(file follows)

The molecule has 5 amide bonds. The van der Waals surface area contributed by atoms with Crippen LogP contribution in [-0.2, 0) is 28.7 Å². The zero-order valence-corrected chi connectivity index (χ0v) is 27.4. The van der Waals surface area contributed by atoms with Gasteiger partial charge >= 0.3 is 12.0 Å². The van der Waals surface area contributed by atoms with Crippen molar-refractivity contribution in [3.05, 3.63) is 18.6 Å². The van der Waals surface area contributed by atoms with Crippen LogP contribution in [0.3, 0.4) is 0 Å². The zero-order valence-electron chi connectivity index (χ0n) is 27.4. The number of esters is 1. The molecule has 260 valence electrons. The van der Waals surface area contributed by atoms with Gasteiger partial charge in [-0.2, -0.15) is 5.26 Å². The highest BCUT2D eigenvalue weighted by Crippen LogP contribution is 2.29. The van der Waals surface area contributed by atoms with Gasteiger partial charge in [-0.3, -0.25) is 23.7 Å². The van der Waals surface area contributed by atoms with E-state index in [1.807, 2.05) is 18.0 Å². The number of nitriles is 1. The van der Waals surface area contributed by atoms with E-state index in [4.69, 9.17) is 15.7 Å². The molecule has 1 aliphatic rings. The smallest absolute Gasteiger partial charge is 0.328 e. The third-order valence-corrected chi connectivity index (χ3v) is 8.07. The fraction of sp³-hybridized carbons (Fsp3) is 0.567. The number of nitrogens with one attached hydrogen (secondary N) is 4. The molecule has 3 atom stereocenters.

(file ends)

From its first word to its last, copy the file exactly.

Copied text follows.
The molecule has 5 amide bonds. The van der Waals surface area contributed by atoms with Crippen LogP contribution in [-0.2, 0) is 28.7 Å². The zero-order valence-corrected chi connectivity index (χ0v) is 27.4. The van der Waals surface area contributed by atoms with Gasteiger partial charge >= 0.3 is 12.0 Å². The van der Waals surface area contributed by atoms with Crippen molar-refractivity contribution in [3.05, 3.63) is 18.6 Å². The van der Waals surface area contributed by atoms with Crippen LogP contribution in [0.3, 0.4) is 0 Å². The zero-order valence-electron chi connectivity index (χ0n) is 27.4. The number of esters is 1. The molecule has 260 valence electrons. The van der Waals surface area contributed by atoms with Gasteiger partial charge in [-0.2, -0.15) is 5.26 Å². The highest BCUT2D eigenvalue weighted by Crippen LogP contribution is 2.29. The van der Waals surface area contributed by atoms with Gasteiger partial charge in [-0.3, -0.25) is 23.7 Å². The van der Waals surface area contributed by atoms with E-state index in [1.807, 2.05) is 18.0 Å². The number of nitriles is 1. The van der Waals surface area contributed by atoms with E-state index in [4.69, 9.17) is 15.7 Å². The molecule has 1 aliphatic rings. The smallest absolute Gasteiger partial charge is 0.328 e. The third-order valence-corrected chi connectivity index (χ3v) is 8.07. The fraction of sp³-hybridized carbons (Fsp3) is 0.567. The number of nitrogens with one attached hydrogen (secondary N) is 4. The molecule has 3 atom stereocenters.